“How serious are those scary statistics about a woman’s fertility as she ages?”

Posted by & filed under Aging, The Basics.

Age does predict egg quality with greater accuracy than any other factor. That’s why IVF success rates are usually sub-categorized by the woman’s age.

The oldest patient I helped achieve pregnancy through a fresh IVF cycle with her own eggs was 45 when she delivered; a colleague of mine diagnosed a (very surprised) 51 year old with “stomach flu” as being in her second trimester.  So there is a lot more to fertility success than age. But it’s an inescapable variable, and such stories remain the exception.

But let’s dig a little deeper.

Studies have shown that cycle fecundity – the odds of getting pregnant in a given cycle – starts to fall from the age of 27 years.

Now, don’t freak out too much about that. The number 27 is a statistical average. In fact, for nearly all women, when fertility does start to change, it doesn’t fall very fast at all. Most women will have no troubles with egg quality when they are less than 35 years old. (If you’re young, and have been told that you have egg quality issues, you may wish to look into the tests associated with premature ovarian failure.)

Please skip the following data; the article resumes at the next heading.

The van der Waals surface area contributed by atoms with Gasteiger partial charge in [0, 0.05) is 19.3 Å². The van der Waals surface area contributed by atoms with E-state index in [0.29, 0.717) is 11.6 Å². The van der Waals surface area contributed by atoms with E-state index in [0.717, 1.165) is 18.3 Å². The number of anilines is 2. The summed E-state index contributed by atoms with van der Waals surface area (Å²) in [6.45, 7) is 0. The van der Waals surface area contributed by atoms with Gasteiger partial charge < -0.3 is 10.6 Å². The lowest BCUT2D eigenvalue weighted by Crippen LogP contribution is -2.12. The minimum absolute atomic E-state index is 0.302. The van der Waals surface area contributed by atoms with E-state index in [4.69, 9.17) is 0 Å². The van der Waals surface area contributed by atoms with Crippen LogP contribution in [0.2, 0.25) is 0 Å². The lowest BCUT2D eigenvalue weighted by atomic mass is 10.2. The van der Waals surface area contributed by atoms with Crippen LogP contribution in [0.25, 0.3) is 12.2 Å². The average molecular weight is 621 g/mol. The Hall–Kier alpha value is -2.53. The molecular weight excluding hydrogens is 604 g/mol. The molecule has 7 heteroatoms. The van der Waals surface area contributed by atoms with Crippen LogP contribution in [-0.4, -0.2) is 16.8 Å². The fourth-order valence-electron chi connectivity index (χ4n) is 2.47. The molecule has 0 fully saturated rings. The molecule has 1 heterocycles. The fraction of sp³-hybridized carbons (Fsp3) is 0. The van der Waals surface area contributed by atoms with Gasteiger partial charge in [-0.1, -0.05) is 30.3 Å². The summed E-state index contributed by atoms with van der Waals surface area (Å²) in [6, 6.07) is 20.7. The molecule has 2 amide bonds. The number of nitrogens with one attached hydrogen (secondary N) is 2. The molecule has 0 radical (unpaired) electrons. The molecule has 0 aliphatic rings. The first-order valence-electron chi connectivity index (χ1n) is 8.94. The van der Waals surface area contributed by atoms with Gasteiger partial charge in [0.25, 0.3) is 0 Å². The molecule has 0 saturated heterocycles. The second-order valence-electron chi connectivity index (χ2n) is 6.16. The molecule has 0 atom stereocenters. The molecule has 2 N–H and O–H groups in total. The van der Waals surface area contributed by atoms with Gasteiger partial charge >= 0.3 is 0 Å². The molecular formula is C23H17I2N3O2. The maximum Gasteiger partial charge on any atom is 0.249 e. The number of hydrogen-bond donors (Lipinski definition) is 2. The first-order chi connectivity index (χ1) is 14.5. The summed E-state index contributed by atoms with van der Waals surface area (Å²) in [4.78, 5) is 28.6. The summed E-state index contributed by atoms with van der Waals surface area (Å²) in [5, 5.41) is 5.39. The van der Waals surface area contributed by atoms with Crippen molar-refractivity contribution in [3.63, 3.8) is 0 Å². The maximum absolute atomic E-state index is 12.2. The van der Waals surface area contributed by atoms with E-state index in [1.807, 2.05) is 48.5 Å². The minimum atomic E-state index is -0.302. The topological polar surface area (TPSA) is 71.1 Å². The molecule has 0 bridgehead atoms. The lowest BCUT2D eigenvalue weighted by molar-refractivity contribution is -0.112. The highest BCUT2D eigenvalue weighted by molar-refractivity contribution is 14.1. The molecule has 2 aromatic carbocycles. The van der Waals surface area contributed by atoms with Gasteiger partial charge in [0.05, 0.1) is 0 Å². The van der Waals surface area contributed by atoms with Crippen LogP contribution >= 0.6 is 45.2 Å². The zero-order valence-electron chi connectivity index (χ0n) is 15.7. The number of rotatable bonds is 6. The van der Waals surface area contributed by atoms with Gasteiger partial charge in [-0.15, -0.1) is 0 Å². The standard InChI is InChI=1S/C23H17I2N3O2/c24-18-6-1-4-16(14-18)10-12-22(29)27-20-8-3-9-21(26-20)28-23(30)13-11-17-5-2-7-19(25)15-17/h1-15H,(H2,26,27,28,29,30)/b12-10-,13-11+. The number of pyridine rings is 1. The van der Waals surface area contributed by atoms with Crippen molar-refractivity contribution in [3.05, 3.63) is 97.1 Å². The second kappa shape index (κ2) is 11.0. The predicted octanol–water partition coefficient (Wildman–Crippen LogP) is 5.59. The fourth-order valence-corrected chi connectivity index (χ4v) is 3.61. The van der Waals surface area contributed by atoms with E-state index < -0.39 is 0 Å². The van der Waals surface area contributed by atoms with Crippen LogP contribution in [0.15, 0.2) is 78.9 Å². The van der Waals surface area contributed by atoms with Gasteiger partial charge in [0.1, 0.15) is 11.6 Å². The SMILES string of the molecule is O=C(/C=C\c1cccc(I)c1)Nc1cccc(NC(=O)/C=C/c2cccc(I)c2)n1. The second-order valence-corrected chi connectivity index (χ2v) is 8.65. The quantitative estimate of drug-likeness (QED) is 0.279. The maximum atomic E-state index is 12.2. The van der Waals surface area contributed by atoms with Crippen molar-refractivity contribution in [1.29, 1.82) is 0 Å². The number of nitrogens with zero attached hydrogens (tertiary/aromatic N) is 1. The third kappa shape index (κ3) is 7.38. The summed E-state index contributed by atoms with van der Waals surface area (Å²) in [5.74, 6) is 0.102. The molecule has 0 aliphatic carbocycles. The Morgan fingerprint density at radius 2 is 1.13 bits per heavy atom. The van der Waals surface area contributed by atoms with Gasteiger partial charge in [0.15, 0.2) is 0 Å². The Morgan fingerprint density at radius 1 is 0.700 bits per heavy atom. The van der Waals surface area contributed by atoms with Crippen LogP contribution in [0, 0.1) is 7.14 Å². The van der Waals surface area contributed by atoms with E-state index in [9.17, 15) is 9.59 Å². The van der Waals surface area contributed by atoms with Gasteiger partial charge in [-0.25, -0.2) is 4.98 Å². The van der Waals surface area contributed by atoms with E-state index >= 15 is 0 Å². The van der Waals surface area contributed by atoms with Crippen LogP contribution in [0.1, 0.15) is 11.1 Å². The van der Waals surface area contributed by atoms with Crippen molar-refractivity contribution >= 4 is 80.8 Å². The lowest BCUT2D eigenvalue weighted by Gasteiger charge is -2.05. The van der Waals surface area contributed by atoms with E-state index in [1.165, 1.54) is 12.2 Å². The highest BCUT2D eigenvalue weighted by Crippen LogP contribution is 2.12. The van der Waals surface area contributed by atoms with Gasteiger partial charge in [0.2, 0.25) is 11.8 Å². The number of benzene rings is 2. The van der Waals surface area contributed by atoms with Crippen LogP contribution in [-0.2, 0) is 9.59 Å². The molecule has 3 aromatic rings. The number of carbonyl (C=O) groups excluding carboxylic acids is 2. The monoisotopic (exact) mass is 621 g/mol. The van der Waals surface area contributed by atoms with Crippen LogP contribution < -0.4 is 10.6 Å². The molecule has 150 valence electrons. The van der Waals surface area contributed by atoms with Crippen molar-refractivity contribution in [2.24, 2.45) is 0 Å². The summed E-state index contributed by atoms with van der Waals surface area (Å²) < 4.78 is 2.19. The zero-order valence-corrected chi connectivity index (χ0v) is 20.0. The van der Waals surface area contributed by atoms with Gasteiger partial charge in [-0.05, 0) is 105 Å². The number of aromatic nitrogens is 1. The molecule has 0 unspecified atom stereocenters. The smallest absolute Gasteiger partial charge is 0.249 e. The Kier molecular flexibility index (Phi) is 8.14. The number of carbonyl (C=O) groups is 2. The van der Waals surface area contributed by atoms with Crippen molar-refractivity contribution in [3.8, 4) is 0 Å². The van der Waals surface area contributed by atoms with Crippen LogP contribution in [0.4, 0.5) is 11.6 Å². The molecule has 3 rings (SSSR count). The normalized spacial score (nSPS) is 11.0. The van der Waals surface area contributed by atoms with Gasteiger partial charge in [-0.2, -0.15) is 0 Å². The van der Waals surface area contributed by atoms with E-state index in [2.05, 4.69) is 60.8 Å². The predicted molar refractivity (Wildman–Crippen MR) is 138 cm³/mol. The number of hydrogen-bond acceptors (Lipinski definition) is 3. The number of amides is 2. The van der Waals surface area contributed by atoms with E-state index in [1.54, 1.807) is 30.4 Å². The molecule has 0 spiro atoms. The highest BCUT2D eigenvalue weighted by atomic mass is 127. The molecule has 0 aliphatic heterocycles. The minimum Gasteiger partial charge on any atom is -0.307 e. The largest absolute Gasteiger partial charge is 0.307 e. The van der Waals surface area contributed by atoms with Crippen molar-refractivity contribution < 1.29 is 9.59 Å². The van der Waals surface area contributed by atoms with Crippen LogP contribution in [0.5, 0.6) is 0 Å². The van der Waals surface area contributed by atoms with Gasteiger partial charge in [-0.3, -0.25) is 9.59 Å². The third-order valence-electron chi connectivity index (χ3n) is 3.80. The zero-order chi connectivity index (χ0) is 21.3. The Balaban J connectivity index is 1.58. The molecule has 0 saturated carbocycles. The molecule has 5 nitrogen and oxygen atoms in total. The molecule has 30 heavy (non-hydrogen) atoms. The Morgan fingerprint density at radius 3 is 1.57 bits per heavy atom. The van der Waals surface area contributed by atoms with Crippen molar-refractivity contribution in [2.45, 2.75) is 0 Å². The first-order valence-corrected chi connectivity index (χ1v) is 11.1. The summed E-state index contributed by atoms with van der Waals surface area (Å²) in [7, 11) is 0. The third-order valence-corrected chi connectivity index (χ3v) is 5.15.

Once they’re 35 years old, a few women will have difficulties with egg quality. But most won’t. In fact, most women can count on good eggs until at least 38 – but there are enough 35-year-old women with egg quality issues that we can start to make generalizations based on age. As a population, when comparing women over 35 to those under 35:

  • It takes longer to get pregnant
  • There’s an increased chance of having an early miscarriage
  • There’s an increased risk of Down’s syndrome

Again, for most women, these effects will not be immediately apparent at first.

However, by age 38, most women will be affected by the realities of decreasing egg quality. The average age beyond which a woman will be unable to have a healthy pregnancy is 42.

Again, “42″ is a statistical number only: there are many women who can achieve pregnancies at age 43 or older. However, these pregnancies are matched by an equal number of women younger than 42 who cannot.

The bottom line is this: over age 38, it is reasonable to assume that age will be playing a role in egg quality. It may not matter, for example, if a woman at age 32 decides to put off her family for another two years. But for someone 40 years old, two years matters.

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